There is a broad variety of definitions when speaking of culture. Culture can be defined in many ways. Expressing culture through art to define the meaning is fascinating in itself. For all these artist their art displays culture in a variety of ways.
1. artistic and intellectual pursuits and products.
2. a quality of enlightenment or refinement arising from an acquaintance with and concern for what is regarded as excellent in the arts, letters, manners, etc.
3. development or improvement of the mind by education or training.
4. the sum total of ways of living built up by a group of human beings and transmitted from one generation to another.
Category: Sociology, Anthropology
5. a particular form or stage of civilization, as that of a nation or period:
Greek Culture, French Culture, English Culture, Indian Culture, Native American Culture, Japanese Culture, etc...
6. the behaviors and beliefs characteristic of a particular social, ethnic, or age group:
youth culture; the drug culture.
7. the cultivation of microorganisms or tissues for scientific study, medicinal use, etc. the product or growth resulting from such cultivation.
8. the act or practice of cultivating the soil.
9. the raising of plants or animals, esp. with a view to their improvement.
10. to subject to culture; cultivate.
11.to grow (microorganisms, tissues, etc.) in or on a controlled or defined medium. to introduce (living material) into a culture medium.
Maybe now you are questioning: Why do I reference to Sociology, Anthropology, Biology, Agriculture, and Greek Culture, French Culture, English Culture, Indian Culture, Native American Culture, Japanese Culture, etc...? Some may think of culture as customs or traditions passed from one generation to another. While others think of culture as a way of living for a person that is not exactly passed on throughout generations. Culture can be expressed with art in the form of biology, sociology, anthropology, agriculture, and Greek culture.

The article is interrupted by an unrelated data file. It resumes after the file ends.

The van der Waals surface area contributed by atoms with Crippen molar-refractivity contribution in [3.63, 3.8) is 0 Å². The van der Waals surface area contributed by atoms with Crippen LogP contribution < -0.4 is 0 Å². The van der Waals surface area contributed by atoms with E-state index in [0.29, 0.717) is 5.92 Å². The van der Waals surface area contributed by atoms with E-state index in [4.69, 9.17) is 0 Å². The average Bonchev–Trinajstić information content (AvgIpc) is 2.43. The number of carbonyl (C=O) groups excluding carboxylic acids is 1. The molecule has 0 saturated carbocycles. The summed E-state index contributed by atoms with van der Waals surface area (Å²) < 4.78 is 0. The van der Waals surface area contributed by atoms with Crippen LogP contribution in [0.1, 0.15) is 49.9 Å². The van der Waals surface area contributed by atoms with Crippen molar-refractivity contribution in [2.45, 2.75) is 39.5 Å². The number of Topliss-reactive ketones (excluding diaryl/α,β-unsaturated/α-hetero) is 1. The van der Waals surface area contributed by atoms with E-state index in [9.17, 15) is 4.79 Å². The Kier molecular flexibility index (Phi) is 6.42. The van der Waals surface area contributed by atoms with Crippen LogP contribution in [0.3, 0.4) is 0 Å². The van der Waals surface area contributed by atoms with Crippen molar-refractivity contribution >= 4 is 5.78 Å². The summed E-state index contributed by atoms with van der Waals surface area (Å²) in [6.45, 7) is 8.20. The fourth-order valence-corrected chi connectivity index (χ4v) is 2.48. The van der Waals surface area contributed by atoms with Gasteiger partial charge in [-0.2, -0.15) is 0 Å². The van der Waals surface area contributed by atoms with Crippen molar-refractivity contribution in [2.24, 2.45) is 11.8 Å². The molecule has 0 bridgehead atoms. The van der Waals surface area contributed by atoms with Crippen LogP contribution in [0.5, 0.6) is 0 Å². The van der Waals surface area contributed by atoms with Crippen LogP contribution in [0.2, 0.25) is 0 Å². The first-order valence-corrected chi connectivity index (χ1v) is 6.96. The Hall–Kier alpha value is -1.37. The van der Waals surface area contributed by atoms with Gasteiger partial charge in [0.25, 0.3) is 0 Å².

Anthropology of art is a sub-field in social anthropology dedicated to the study of art in different cultural contexts. The anthropology of art focuses on historical, economic and aesthetic dimensions in non-Western art forms, including what is known as 'tribal art'.
Sociological Art is an artistic movement and approach to aesthetics that emerged in France in the early 1970s and became the basis for the Sociological Art Collective formed by Hervï Fischer, Fred Forest, and Jean-Paul
BioArt is an art practice where humans work with live tissues, bacteria, living organisms, and life processes. Using scientific processes such as biotechnology (including technologies such as genetic engineering, tissue culture, and cloning) the artworks are produced in laboratories, galleries, or artists' studios. The scope of BioArt is considered by some artists to be strictly limited to living forms, while other artists would include art that uses the imagery of contemporary medicine and biological research, or require that it address a controversy or blind spot posed by the very character of the life sciences.
Although BioArtists work with living matter, there is some debate as to the stages at which matter can be considered to be alive or living. Creating living beings and practicing in the life sciences brings about ethical, social, and aesthetic inquiry. The phrase "BioArt" was coined by Eduardo Kac in 1997 in relation to his artwork Time Capsule. Although it originated at the end of the 20th century through the works of pioneers like Joe Davis and artists at SymbioticA, BioArt started to be more widely practiced in the beginning of the 21st century.
Greek Culture, French Culture, English Culture, Indian Culture, Native American Culture, Japanese Culture, etc...are examples of cultures that we preserve throughout history and display throughout nations. This type of art expresses how a nation has lived, survived, and other things. This art tells a story throughout that can be seen throughout centuries. Not to mention in comparing these type of arts from year to year throughout the centuries it can also build a timeline for how a culture has changed and evolved from one tradition to the next.
Marlene Burns Tucson, AZ - United States
Marlene offers an exciting, expressive, experimental and exceptional body of work! She doesn't like to categorize herself, but like those of the abstract expressionist movement, she plays with color, edgy design and mixed media to produce art that befits the process. Hernewest series of Judaic Art is all about sacred intention. She lives and works in Tucson, Arizona where she specializes in clients and interior designers who need custom artwork for luxury homes. She has exhibited her work for the past 20 years from California to NewYork, most notably in Santa Fe. Marlene Burns is a double degreed professional artist, with both her bachelor's and master degrees from the university of Cincinnati, School of Design, Architecture and Art.